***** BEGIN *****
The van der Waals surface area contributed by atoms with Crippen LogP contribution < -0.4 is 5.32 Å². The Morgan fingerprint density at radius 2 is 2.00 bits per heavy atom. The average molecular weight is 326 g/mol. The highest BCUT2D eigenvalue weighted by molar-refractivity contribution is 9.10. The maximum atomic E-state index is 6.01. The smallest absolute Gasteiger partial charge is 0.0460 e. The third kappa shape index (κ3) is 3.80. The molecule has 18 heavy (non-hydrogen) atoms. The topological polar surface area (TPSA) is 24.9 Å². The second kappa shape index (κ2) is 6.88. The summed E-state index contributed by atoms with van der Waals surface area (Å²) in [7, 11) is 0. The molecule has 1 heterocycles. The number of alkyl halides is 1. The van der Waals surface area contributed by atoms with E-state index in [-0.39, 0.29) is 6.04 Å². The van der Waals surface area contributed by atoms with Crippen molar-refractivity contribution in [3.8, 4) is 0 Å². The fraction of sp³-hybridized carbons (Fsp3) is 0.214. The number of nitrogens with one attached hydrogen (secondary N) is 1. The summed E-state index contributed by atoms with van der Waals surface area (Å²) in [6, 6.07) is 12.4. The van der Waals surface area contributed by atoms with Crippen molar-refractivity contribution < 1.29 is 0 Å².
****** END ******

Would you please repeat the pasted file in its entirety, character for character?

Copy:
The van der Waals surface area contributed by atoms with Crippen LogP contribution < -0.4 is 5.32 Å². The Morgan fingerprint density at radius 2 is 2.00 bits per heavy atom. The average molecular weight is 326 g/mol. The highest BCUT2D eigenvalue weighted by molar-refractivity contribution is 9.10. The maximum atomic E-state index is 6.01. The smallest absolute Gasteiger partial charge is 0.0460 e. The third kappa shape index (κ3) is 3.80. The molecule has 18 heavy (non-hydrogen) atoms. The topological polar surface area (TPSA) is 24.9 Å². The second kappa shape index (κ2) is 6.88. The summed E-state index contributed by atoms with van der Waals surface area (Å²) in [7, 11) is 0. The molecule has 1 heterocycles. The number of alkyl halides is 1. The van der Waals surface area contributed by atoms with E-state index in [-0.39, 0.29) is 6.04 Å². The van der Waals surface area contributed by atoms with Crippen molar-refractivity contribution in [3.8, 4) is 0 Å². The fraction of sp³-hybridized carbons (Fsp3) is 0.214. The number of nitrogens with one attached hydrogen (secondary N) is 1. The summed E-state index contributed by atoms with van der Waals surface area (Å²) in [6, 6.07) is 12.4. The van der Waals surface area contributed by atoms with Crippen molar-refractivity contribution < 1.29 is 0 Å².